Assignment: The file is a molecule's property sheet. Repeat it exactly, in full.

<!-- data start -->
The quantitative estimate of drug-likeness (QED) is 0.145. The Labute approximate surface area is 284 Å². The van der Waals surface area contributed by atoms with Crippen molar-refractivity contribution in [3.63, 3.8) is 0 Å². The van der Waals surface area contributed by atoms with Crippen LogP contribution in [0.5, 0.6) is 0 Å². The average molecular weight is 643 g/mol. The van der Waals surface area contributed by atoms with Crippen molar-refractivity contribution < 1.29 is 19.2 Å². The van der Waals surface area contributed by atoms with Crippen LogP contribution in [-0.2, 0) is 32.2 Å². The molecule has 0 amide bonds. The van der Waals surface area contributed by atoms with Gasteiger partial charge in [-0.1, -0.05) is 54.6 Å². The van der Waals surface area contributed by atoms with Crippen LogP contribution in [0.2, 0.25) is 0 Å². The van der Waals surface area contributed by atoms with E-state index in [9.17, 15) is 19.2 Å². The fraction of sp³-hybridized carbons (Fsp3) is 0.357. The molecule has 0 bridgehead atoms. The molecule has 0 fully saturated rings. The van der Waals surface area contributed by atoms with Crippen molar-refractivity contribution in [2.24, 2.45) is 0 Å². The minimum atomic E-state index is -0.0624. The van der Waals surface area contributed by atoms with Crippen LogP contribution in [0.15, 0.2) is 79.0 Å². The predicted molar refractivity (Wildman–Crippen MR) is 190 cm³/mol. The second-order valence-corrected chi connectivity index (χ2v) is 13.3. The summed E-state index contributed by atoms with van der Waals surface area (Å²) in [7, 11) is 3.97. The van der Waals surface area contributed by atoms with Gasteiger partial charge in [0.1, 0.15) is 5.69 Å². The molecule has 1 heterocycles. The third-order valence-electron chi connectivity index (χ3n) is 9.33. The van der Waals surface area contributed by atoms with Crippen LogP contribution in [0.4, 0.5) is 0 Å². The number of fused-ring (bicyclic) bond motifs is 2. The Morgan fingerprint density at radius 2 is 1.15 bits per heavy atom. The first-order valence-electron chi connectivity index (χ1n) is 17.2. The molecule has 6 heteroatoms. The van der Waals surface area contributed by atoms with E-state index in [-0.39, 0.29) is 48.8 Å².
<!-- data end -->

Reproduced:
The quantitative estimate of drug-likeness (QED) is 0.145. The Labute approximate surface area is 284 Å². The van der Waals surface area contributed by atoms with Crippen molar-refractivity contribution in [3.63, 3.8) is 0 Å². The van der Waals surface area contributed by atoms with Crippen LogP contribution in [0.5, 0.6) is 0 Å². The average molecular weight is 643 g/mol. The van der Waals surface area contributed by atoms with Crippen molar-refractivity contribution < 1.29 is 19.2 Å². The van der Waals surface area contributed by atoms with Crippen LogP contribution in [-0.2, 0) is 32.2 Å². The molecule has 0 amide bonds. The van der Waals surface area contributed by atoms with Gasteiger partial charge in [-0.1, -0.05) is 54.6 Å². The van der Waals surface area contributed by atoms with Crippen LogP contribution in [0.2, 0.25) is 0 Å². The van der Waals surface area contributed by atoms with E-state index in [9.17, 15) is 19.2 Å². The fraction of sp³-hybridized carbons (Fsp3) is 0.357. The molecule has 0 bridgehead atoms. The molecule has 0 fully saturated rings. The van der Waals surface area contributed by atoms with Crippen molar-refractivity contribution in [2.24, 2.45) is 0 Å². The minimum atomic E-state index is -0.0624. The van der Waals surface area contributed by atoms with Crippen LogP contribution in [0.15, 0.2) is 79.0 Å². The predicted molar refractivity (Wildman–Crippen MR) is 190 cm³/mol. The second-order valence-corrected chi connectivity index (χ2v) is 13.3. The summed E-state index contributed by atoms with van der Waals surface area (Å²) in [7, 11) is 3.97. The van der Waals surface area contributed by atoms with Gasteiger partial charge in [0.1, 0.15) is 5.69 Å². The molecule has 1 heterocycles. The third-order valence-electron chi connectivity index (χ3n) is 9.33. The van der Waals surface area contributed by atoms with Crippen LogP contribution in [0.4, 0.5) is 0 Å². The number of fused-ring (bicyclic) bond motifs is 2. The Morgan fingerprint density at radius 2 is 1.15 bits per heavy atom. The first-order valence-electron chi connectivity index (χ1n) is 17.2. The molecule has 6 heteroatoms. The van der Waals surface area contributed by atoms with E-state index in [-0.39, 0.29) is 48.8 Å².